Numbers crunch back
What Works And Why is a monthly column where Gunpoint and Heat Signature designer Tom Francis digs into the design of a game or mechanic and analyses what makes it good.
When games offer you abilities and perks that boost your stats, they often do it in a meager, fiddly way:
5% chance to deal 10% extra damage for 5 seconds. Does not stack.
This is dry, fussy and boring to me. A 5% chance is so low I can never bank on it happening, 10% extra damage is so small I won’t notice it, and lasting 5 seconds means there’s this extra state I now need to know about and track. And ‘does not stack’ might be the saddest phrase in game design.
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Home and Hearthstone
Welcome to Spawn Point, where we take something wonderful from the world of gaming and explain what it is, why it’s worth your time and how to get involved. This time: collectible card games (or at least, the videogame kind).
Hello, I would like to collect some cards please. Of course, friend. We have a wide variety of fantasy themed cards, ranging from hostile dragon to raving ghoul to –
Hang on, what are these numbers? Oh, ignore those, they’re nothing to worry about. Look at this wizard! Read the rest of this entry »
A dream quest
Have You Played? is an endless stream of game
retrospectives. One a day, every day, perhaps for all time.
Still very much a going concern around these parts, but screw it, I’ve not yet written about Slay The Spire, a game that has consumed most of my waking thoughts these past couple of months, so here we go. Read the rest of this entry »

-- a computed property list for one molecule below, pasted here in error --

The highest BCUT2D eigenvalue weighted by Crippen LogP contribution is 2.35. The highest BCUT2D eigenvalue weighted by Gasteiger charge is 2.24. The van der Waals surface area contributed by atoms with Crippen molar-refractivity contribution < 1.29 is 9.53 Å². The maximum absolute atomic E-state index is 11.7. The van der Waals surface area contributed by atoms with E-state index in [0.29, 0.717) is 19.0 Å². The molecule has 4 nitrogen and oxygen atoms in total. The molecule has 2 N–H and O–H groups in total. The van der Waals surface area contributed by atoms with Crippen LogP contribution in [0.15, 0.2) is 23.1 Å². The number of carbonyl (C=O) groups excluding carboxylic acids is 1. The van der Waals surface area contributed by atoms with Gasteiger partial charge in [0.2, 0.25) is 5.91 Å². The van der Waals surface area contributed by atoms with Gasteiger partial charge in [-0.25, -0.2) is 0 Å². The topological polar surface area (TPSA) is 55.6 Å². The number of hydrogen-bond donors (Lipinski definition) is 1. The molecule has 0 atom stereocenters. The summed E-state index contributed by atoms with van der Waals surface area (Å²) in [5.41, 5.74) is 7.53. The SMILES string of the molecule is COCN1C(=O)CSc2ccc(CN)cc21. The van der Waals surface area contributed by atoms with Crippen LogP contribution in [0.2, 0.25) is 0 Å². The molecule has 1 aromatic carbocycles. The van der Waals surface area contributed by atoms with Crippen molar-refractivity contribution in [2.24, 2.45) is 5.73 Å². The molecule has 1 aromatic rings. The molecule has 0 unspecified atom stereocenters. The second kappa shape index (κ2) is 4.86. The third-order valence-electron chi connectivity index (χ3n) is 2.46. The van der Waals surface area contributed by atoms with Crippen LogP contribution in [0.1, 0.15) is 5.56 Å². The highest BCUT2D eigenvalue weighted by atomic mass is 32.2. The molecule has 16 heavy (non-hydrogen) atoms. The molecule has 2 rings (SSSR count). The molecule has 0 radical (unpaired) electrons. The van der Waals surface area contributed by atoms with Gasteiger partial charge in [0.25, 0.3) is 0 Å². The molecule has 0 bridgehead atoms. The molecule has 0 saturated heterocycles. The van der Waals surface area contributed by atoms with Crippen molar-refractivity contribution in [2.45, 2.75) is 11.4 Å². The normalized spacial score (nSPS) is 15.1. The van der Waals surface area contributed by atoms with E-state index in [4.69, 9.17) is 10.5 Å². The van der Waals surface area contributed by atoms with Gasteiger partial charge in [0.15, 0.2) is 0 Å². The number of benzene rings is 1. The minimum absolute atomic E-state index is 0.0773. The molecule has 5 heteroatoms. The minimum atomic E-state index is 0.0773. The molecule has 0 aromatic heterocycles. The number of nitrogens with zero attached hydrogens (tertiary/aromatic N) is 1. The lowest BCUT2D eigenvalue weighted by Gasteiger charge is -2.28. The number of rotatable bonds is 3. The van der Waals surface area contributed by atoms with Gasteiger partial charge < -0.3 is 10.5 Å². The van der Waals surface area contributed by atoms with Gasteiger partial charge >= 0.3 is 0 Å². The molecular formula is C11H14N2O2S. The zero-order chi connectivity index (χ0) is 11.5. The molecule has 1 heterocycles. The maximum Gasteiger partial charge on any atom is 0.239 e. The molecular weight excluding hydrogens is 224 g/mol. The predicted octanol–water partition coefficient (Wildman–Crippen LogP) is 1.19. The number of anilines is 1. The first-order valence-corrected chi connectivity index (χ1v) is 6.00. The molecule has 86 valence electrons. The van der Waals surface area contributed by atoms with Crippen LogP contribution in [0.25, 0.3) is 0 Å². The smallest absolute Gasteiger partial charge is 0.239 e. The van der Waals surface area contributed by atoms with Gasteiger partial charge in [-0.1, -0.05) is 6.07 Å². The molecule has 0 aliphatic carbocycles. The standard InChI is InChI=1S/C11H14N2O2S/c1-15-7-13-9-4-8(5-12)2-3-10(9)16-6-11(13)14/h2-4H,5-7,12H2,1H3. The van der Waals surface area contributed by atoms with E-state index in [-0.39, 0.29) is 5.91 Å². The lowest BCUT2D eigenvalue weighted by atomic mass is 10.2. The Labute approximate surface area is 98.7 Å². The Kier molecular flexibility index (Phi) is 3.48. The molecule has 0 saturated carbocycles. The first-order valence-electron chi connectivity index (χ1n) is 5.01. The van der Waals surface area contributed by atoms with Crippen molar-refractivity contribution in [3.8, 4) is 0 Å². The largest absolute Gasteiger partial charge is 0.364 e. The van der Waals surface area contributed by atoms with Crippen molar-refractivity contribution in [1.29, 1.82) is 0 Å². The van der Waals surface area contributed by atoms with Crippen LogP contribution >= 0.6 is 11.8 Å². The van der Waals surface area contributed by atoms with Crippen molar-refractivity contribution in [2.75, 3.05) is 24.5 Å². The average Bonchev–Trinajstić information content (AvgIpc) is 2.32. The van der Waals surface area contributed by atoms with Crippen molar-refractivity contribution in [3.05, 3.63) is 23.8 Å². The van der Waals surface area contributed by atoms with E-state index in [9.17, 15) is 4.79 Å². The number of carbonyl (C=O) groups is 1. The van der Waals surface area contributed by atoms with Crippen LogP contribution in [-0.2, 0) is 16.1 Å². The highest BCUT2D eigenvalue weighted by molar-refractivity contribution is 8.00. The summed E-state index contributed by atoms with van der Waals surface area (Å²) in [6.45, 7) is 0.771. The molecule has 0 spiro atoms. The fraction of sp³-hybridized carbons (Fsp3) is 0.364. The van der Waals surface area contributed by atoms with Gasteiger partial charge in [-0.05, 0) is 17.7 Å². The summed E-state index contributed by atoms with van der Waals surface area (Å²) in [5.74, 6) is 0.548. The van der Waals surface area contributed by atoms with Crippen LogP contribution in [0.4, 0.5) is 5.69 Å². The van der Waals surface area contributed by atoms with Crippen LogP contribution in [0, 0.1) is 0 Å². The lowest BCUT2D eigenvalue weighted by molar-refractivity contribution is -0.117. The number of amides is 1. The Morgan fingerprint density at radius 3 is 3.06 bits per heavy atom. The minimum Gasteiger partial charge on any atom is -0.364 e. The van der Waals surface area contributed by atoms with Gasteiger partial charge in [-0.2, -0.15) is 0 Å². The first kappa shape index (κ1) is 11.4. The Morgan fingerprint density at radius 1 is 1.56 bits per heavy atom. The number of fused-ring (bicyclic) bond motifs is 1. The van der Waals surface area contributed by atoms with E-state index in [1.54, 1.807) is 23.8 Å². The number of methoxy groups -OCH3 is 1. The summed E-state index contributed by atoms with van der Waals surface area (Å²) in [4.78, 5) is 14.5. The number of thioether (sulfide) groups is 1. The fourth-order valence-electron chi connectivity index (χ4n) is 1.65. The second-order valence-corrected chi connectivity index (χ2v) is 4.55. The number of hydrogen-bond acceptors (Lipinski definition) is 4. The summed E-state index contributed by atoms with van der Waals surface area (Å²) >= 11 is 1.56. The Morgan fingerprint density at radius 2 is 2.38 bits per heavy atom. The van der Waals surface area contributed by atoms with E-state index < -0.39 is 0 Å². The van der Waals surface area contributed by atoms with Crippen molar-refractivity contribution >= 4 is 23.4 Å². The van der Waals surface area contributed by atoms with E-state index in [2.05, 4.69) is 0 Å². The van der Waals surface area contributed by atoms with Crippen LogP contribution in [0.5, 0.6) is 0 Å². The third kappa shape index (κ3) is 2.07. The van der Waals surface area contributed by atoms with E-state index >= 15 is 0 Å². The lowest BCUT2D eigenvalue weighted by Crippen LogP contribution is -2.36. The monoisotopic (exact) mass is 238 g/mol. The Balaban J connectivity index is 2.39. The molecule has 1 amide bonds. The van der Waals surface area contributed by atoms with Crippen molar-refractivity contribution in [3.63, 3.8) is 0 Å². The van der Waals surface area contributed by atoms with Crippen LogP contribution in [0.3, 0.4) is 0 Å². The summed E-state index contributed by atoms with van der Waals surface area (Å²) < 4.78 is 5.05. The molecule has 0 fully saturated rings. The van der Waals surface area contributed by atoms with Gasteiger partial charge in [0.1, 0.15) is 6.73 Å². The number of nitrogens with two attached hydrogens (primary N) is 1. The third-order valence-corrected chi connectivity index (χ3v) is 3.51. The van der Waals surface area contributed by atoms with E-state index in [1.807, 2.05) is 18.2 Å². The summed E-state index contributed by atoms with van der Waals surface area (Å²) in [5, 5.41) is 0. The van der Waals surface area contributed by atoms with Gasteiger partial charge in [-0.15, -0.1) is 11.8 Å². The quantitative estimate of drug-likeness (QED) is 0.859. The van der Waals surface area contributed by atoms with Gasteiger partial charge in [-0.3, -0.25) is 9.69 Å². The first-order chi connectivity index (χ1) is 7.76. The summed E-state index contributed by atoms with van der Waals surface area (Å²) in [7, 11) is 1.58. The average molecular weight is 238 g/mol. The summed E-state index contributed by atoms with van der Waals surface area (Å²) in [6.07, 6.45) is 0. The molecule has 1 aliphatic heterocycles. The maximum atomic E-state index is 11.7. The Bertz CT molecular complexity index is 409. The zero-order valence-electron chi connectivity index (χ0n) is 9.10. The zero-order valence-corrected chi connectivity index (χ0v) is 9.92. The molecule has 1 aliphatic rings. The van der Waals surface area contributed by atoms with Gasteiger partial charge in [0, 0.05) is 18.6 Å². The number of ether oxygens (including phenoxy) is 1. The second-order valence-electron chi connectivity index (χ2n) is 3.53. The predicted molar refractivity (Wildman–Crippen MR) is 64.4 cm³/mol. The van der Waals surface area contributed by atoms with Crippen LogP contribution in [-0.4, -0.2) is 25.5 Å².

Blending Rogue-likes with CCGs
This is The Mechanic, where Alex Wiltshire invites developers to discuss the difficult journeys they underwent to make the best bits of their games. This time, Slay the Spire [official site].
Slay the Spire is a deck-building card game about careful attack and defence. And poisoning. And letting your own blood to amplify your damage, and hitting each enemy every time you lose a card, and gaining energy by hovering close to death. It’s a bit like Hearthstone, but it’s also a Rogue-like in which you ascend floors and find new cards and relics which power up your character in transformational ways.
It’s really good! And the secret behind it is a detail that seems minor, but without it your card-playing strategising would be for nothing. It’s the fact you get to see what your enemies will do on their next turn. Read the rest of this entry »
So much hot air
As the charting games on Steam once more congeal into a single amorphous lump, quickly dive in to catch the last appearance of Subnautica, and probably Slay The Spire too. Next week it’ll just be GTA: Counter-Strike – Witcher Battlegrounds. Read the rest of this entry »
Oh it's some games in a list
Some websites will fob you off with scant details about your favourite best-selling games, but not RPS. Here you will find gaming’s most insightful commentary on the leading games of the modern age. Read the rest of this entry »
Listen now or be monstered
They lurk, they creep, they skulk and weep. Monsters in videogames can be as simple as a big spiky cyclops ball, or as unsettling as a sobbing woman in a rainy alleyway. This week on the RPS podcast, the Electronic Wireless Show, the team is talking about their favourites, from flaming skulls to digitally possessed diving suits, and the clever ways in which game monsters inspire heebies, jeebies, creeps and sometimes even willies. Read the rest of this entry »
The Mystery Machine
Where oh where is #9 this week, you ask, uncertain that it is possible to have a top ten without it. A mystery! Of course there are the usual suspects, the increasingly usual new suspects, and even a couple of new entries, but when it comes to slot nine, there’s a gap. The URL for the entry is this, the number seemingly unattached to anything on the store, and not the since deleted entry for the idiotic CS:GO championship sticker collection, as I’d first assumed. Go solve the mystery, mystery solvers! Read the rest of this entry »